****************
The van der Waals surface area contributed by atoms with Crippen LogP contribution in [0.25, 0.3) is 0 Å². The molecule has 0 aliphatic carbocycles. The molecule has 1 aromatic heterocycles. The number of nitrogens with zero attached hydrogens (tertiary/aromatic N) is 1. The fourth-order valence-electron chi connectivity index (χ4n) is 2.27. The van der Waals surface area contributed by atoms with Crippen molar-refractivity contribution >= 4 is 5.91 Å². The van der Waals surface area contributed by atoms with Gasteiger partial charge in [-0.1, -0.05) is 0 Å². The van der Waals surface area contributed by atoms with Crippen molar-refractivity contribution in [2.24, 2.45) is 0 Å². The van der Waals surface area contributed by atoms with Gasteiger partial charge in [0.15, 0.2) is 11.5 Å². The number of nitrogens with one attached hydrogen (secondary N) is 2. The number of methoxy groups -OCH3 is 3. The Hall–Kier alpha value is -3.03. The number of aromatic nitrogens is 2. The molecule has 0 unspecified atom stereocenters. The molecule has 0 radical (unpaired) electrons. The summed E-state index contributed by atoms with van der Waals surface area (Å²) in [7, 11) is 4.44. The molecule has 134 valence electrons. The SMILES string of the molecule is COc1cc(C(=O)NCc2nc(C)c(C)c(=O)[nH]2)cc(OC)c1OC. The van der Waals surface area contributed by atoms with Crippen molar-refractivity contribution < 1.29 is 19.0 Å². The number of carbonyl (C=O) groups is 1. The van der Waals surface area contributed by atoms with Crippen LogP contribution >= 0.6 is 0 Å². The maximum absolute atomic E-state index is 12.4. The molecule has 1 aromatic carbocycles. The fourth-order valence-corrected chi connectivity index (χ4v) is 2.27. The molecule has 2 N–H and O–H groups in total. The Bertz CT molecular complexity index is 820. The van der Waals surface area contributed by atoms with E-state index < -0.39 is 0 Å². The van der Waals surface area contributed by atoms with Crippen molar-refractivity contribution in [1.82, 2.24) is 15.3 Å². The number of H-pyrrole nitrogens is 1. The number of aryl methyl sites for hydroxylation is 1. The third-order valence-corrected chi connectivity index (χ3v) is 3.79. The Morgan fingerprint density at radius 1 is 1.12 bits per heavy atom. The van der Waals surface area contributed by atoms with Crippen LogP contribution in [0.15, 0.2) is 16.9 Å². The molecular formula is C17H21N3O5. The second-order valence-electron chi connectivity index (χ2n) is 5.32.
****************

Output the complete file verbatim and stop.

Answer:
The van der Waals surface area contributed by atoms with Crippen LogP contribution in [0.25, 0.3) is 0 Å². The molecule has 0 aliphatic carbocycles. The molecule has 1 aromatic heterocycles. The number of nitrogens with zero attached hydrogens (tertiary/aromatic N) is 1. The fourth-order valence-electron chi connectivity index (χ4n) is 2.27. The van der Waals surface area contributed by atoms with Crippen molar-refractivity contribution >= 4 is 5.91 Å². The van der Waals surface area contributed by atoms with Gasteiger partial charge in [-0.1, -0.05) is 0 Å². The van der Waals surface area contributed by atoms with Crippen molar-refractivity contribution in [2.24, 2.45) is 0 Å². The van der Waals surface area contributed by atoms with Gasteiger partial charge in [0.15, 0.2) is 11.5 Å². The number of nitrogens with one attached hydrogen (secondary N) is 2. The number of methoxy groups -OCH3 is 3. The Hall–Kier alpha value is -3.03. The number of aromatic nitrogens is 2. The molecule has 0 unspecified atom stereocenters. The molecule has 0 radical (unpaired) electrons. The summed E-state index contributed by atoms with van der Waals surface area (Å²) in [7, 11) is 4.44. The molecule has 134 valence electrons. The SMILES string of the molecule is COc1cc(C(=O)NCc2nc(C)c(C)c(=O)[nH]2)cc(OC)c1OC. The van der Waals surface area contributed by atoms with Crippen molar-refractivity contribution < 1.29 is 19.0 Å². The number of carbonyl (C=O) groups is 1. The van der Waals surface area contributed by atoms with Crippen LogP contribution >= 0.6 is 0 Å². The maximum absolute atomic E-state index is 12.4. The molecule has 1 aromatic carbocycles. The fourth-order valence-corrected chi connectivity index (χ4v) is 2.27. The molecule has 2 N–H and O–H groups in total. The Bertz CT molecular complexity index is 820. The van der Waals surface area contributed by atoms with E-state index < -0.39 is 0 Å². The van der Waals surface area contributed by atoms with Crippen molar-refractivity contribution in [1.82, 2.24) is 15.3 Å². The number of H-pyrrole nitrogens is 1. The number of aryl methyl sites for hydroxylation is 1. The third-order valence-corrected chi connectivity index (χ3v) is 3.79. The Morgan fingerprint density at radius 1 is 1.12 bits per heavy atom. The van der Waals surface area contributed by atoms with Crippen LogP contribution in [0.15, 0.2) is 16.9 Å². The molecular formula is C17H21N3O5. The second-order valence-electron chi connectivity index (χ2n) is 5.32.